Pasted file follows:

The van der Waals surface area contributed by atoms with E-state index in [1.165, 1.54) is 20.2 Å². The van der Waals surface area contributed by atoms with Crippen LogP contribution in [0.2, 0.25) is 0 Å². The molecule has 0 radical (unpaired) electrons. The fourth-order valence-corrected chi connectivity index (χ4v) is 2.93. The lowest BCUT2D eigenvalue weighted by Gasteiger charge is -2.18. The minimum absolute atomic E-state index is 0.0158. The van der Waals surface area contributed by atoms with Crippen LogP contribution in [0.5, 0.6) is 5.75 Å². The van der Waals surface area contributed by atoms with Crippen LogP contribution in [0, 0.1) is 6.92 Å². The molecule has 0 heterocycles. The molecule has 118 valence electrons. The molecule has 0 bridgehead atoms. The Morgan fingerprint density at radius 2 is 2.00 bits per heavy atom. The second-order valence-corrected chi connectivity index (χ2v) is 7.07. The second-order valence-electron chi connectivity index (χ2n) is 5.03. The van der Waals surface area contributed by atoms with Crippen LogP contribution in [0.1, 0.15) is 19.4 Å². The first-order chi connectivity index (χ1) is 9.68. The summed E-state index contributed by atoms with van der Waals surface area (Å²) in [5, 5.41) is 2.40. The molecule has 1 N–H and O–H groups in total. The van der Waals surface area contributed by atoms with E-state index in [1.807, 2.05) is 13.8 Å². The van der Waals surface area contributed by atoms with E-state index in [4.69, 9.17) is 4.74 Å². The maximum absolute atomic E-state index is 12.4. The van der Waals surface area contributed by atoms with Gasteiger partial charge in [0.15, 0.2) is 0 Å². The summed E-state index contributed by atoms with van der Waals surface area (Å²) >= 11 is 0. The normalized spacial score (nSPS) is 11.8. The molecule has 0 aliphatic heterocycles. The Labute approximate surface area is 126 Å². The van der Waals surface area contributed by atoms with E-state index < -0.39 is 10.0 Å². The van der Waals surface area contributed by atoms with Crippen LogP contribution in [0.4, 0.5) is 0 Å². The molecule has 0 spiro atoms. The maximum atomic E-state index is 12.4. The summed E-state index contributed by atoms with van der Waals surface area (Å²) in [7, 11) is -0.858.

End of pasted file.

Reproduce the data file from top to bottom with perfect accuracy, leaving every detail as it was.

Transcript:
The van der Waals surface area contributed by atoms with E-state index in [1.165, 1.54) is 20.2 Å². The van der Waals surface area contributed by atoms with Crippen LogP contribution in [0.2, 0.25) is 0 Å². The molecule has 0 radical (unpaired) electrons. The fourth-order valence-corrected chi connectivity index (χ4v) is 2.93. The lowest BCUT2D eigenvalue weighted by Gasteiger charge is -2.18. The minimum absolute atomic E-state index is 0.0158. The van der Waals surface area contributed by atoms with Crippen LogP contribution in [0.5, 0.6) is 5.75 Å². The van der Waals surface area contributed by atoms with Crippen LogP contribution in [0, 0.1) is 6.92 Å². The molecule has 0 heterocycles. The molecule has 118 valence electrons. The molecule has 0 bridgehead atoms. The Morgan fingerprint density at radius 2 is 2.00 bits per heavy atom. The second-order valence-corrected chi connectivity index (χ2v) is 7.07. The second-order valence-electron chi connectivity index (χ2n) is 5.03. The van der Waals surface area contributed by atoms with Crippen LogP contribution in [0.1, 0.15) is 19.4 Å². The first-order chi connectivity index (χ1) is 9.68. The summed E-state index contributed by atoms with van der Waals surface area (Å²) in [5, 5.41) is 2.40. The molecule has 1 N–H and O–H groups in total. The van der Waals surface area contributed by atoms with E-state index in [1.807, 2.05) is 13.8 Å². The van der Waals surface area contributed by atoms with E-state index in [4.69, 9.17) is 4.74 Å². The maximum absolute atomic E-state index is 12.4. The van der Waals surface area contributed by atoms with Gasteiger partial charge in [0.15, 0.2) is 0 Å². The summed E-state index contributed by atoms with van der Waals surface area (Å²) >= 11 is 0. The normalized spacial score (nSPS) is 11.8. The molecule has 0 aliphatic heterocycles. The Labute approximate surface area is 126 Å². The van der Waals surface area contributed by atoms with E-state index < -0.39 is 10.0 Å². The van der Waals surface area contributed by atoms with Crippen LogP contribution in [0.4, 0.5) is 0 Å². The molecule has 0 spiro atoms. The maximum atomic E-state index is 12.4. The summed E-state index contributed by atoms with van der Waals surface area (Å²) in [7, 11) is -0.858.